26
Jan 15

Greece: the signal that the era of manager-politicians has ended

Blair_ClintonThat headline does not refer to the fact that there is now going to be a tense negotiation between Greece and the powers of the eurozone and, most probably, currency turbulence in Europe. The election which has brought Syriza to power in Athens marks something a little broader: the end of a political phase, a change of mood.

Political periods are not always defined, however much paid-up members of political tribes (or parties) might wish it, by elections and changes of government. We are currently living through a moment of change which is proving hard for political journalists to capture because the people they most frequently talk to are politicians. And it is politicians who neither sense nor understand the shift of feeling about politics.

Those who have tried to describe this have often said that there is a revolt against elites under way. Who could argue that Syriza’s rapid rise in Greece (and the equally extraordinary collapse of Pasok, the once-dominant Greek socialist party) has been driven by resentment of a political class seen as indifferent, corrupt and out of touch? And of course established parties everywhere suffer because living standards have been hit.

But the target of this anger is also a political style: the managerial leader. The end of the Cold War dissolved a framework of political belief based around the rivalry between collective solutions (socialism, communism etc) and those of more liberal, laissez-faire kinds (liberalism, conservatism etc). Politicians then emerged who, confusingly, picked policies from either side. They paid due deference to ideas and principles, but their appeal was not based on them. They found political labels old-fashioned and restricting.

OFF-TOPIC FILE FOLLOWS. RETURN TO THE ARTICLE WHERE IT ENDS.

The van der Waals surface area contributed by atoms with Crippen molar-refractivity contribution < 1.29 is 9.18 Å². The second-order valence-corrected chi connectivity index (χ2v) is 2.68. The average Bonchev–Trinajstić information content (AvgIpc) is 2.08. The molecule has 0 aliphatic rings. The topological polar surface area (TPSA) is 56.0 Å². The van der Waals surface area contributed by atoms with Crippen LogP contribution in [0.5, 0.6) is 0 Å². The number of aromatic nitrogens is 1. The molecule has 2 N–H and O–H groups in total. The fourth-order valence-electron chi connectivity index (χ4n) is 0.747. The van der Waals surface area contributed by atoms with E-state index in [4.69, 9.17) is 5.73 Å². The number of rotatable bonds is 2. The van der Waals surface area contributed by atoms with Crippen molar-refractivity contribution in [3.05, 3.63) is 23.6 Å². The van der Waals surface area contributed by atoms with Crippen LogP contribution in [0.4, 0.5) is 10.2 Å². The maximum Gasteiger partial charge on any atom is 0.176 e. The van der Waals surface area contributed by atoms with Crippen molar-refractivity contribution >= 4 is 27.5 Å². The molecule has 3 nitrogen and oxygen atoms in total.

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06
Jan 15

In which Mark Zuckerberg of Facebook discovers…depth

The founder of the planet’s largest social network, Mark Zuckerberg, has been thinking about books and, fortunately, he likes them:

I’ve found reading books very intellectually fulfilling. Books allow you to fully explore a topic and immerse yourself in a deeper way than most media today. I’m looking forward to shifting more of my media diet towards reading books.

 

I have to admit I laughed when I first read this (how old do you need to be to get this?). But Zuckerberg was saying that books had depth and that intellectual depth was a value he looked for in media. And that instinct is right on a trend I wanted to highlight.

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12
Dec 14

Nick Denton: a quotation to add to the collection

NDentonWLeitch_033110.jpgI think it is hallway of the Chicago Tribune building which is decorated by quotations on journalism and the freedom the press carved into the stone walls. Many are inspiring, most are sonorous and a few are pompous.

I have a new candidate for this collection. Its language is in the informal style of the 21st century rather than the more formal wording of earlier eras. Nick Denton, the founder of Gawker, wrote a 4,000-word memo to his staff this week brutally critical of both himself and some senior members of the groups’ staff (background here). This paragraph leapt at me:

“Editorial management’s mission for next year is simple. Here’s your budget. Break some stories. Expose the story behind that story. Say what others cannot or will not. Make us proud. This is the one of the greatest editorial openings of all time. Don’t fuck it up!”

Gawker has a claim to be the most successful online journalism start-up on the planet (despite the fact that some journalists don’t think it’s good journalism). What Denton’s rallying cry illustrates so well is that in the digital era much changes, but not everything does. Adjust the prose style and that paragraph could have been written or spoken by any galvanising editor of the past three centuries. It belongs on a wall somewhere.

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10
Nov 14

More on journalism’s value and the tricky business of trust